I’ve been thinking lately about stewardship. That’s not a word we hear very often anymore. It’s one of those words that seems to have fallen out of favor. Most people haven’t noticed. But maybe we should notice.
A steward is someone who has the responsibility to manage the affairs of someone else. Familiar examples in our culture would be a business manager or someone who has been given power of attorney to act on behalf of another person.
The Bible describes stewards in several places. They are to:
- be trustworthy (I Corinthians 4:2)
- be above reproach (Titus 1:7)
- act in their boss’s best interests (Matthew 25:14-30)
- always be prepared to give an account to their boss (Luke 12:42-46).
But did you know Christians are also stewards for God? We’re stewards because, despite our belief to the contrary, everything we have has been given to us by God. He owns it all. All we do is take care of it—and use it—for Him.
After attending church for most of my life, I’d gotten used to thinking of stewardship in very specific terms, for example:
- The ability to earn money comes from God (Deuteronomy 8:17-18). Our clever investments can be wiped away in moments.
- Our time comes from God. The twenty-four hours in every day? Not ours. In fact, we’re not promised days, hours, minutes, or even seconds. God—Father, Son, and Holy Spirit—existed before time began. He created time and He determines the measure of our days.
- Our talents, skills, and abilities come from God. Even our bodies are not ours. God owns us twice over: once when He created us, and then again when He purchased us back through the sacrifice of Jesus Christ (I Corinthians 6:19-20).
But there’s one thing I hadn’t previously considered in terms of stewardship: we’re also stewards of God’s grace.
First Peter 4:10 (ESV) tells us, “As each has received a gift, use it to serve one another, as good stewards of God’s varied grace.” We’re to be grace givers.
God gives us His grace—His undeserved favor and love. But that grace is not ours to hoard. As God gives it to us, He expects to use it through us. We are to give as much grace as we get.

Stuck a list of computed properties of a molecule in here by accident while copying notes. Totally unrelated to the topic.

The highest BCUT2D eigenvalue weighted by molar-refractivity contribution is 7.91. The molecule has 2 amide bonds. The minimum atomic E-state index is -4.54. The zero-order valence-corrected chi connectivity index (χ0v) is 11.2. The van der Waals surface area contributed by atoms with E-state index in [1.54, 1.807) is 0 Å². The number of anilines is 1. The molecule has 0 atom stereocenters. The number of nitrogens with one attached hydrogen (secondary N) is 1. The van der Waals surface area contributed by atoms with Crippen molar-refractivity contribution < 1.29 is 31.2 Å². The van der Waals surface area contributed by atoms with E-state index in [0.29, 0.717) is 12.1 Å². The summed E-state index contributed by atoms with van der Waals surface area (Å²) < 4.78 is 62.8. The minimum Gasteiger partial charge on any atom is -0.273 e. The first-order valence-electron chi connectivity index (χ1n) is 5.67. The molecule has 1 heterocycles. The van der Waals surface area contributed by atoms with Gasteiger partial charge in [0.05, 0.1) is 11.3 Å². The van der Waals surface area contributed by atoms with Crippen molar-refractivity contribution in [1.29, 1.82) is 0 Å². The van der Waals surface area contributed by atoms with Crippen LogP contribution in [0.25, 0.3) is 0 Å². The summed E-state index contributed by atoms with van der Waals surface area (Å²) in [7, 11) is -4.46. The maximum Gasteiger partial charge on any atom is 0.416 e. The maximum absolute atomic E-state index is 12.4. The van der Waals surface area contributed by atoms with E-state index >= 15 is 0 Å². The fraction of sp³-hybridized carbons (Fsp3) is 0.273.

Ouch! That kind of behavior does not come naturally for me. My natural inclination is to give as good as I get in a negative sense! To teach people not to mess with me. To give them what they deserve . . . as I decide!
Of course, I can hoard God’s grace for myself, but when we hoard grace, we become self-righteous and arrogant. We’re saying by our actions that while we are worthy of God’s grace, others are not. However, no one is worthy to receive grace, including you and me. In fact, if worthiness were the standard, it wouldn’t be grace, it would be wages or earnings.
Why am I writing this now? Look around. Between the pandemic restrictions and the racial injustice and unrest, grace is in short supply. We’re shouting at each other over almost every point of disagreement, from police brutality to wearing masks in public.
So the next time someone treats me in a way that clearly doesn’t deserve grace, that’s the very time I need to grant it. Because that’s what God does for me . . . and for you. And then He calls us to be grace givers.
How difficult is it for you to be a grace giver?
What can you do today to grant grace to those in your life who least deserve it?
Christ was the ultimate grace giver as He hung on the cross for me. I pray I can show even a bit of that kind of grace but know that I fail.